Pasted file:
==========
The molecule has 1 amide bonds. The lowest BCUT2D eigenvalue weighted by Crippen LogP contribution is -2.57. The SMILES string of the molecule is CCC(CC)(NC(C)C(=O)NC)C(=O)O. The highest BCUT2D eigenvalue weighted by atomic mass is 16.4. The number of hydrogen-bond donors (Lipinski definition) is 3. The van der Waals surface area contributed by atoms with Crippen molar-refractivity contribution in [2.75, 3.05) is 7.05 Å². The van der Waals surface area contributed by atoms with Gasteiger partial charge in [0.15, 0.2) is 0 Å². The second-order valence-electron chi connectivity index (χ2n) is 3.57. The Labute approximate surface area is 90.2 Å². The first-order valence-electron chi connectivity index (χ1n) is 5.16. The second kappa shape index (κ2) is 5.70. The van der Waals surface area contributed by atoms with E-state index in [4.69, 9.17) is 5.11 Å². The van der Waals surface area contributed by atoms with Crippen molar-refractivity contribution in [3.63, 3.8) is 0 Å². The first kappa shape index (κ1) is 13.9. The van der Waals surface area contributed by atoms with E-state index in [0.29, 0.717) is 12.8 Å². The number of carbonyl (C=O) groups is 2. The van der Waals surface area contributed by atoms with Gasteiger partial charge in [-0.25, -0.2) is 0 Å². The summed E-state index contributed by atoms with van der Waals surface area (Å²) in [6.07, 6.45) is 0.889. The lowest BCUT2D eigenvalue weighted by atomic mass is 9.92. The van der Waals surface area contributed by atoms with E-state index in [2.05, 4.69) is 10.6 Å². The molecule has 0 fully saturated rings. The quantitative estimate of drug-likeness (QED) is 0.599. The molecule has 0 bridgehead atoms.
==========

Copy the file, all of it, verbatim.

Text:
The molecule has 1 amide bonds. The lowest BCUT2D eigenvalue weighted by Crippen LogP contribution is -2.57. The SMILES string of the molecule is CCC(CC)(NC(C)C(=O)NC)C(=O)O. The highest BCUT2D eigenvalue weighted by atomic mass is 16.4. The number of hydrogen-bond donors (Lipinski definition) is 3. The van der Waals surface area contributed by atoms with Crippen molar-refractivity contribution in [2.75, 3.05) is 7.05 Å². The van der Waals surface area contributed by atoms with Gasteiger partial charge in [0.15, 0.2) is 0 Å². The second-order valence-electron chi connectivity index (χ2n) is 3.57. The Labute approximate surface area is 90.2 Å². The first-order valence-electron chi connectivity index (χ1n) is 5.16. The second kappa shape index (κ2) is 5.70. The van der Waals surface area contributed by atoms with E-state index in [4.69, 9.17) is 5.11 Å². The van der Waals surface area contributed by atoms with Crippen molar-refractivity contribution in [3.63, 3.8) is 0 Å². The first kappa shape index (κ1) is 13.9. The van der Waals surface area contributed by atoms with E-state index in [0.29, 0.717) is 12.8 Å². The number of carbonyl (C=O) groups is 2. The van der Waals surface area contributed by atoms with Gasteiger partial charge in [-0.25, -0.2) is 0 Å². The summed E-state index contributed by atoms with van der Waals surface area (Å²) in [6.07, 6.45) is 0.889. The lowest BCUT2D eigenvalue weighted by atomic mass is 9.92. The van der Waals surface area contributed by atoms with E-state index in [2.05, 4.69) is 10.6 Å². The molecule has 0 fully saturated rings. The quantitative estimate of drug-likeness (QED) is 0.599. The molecule has 0 bridgehead atoms.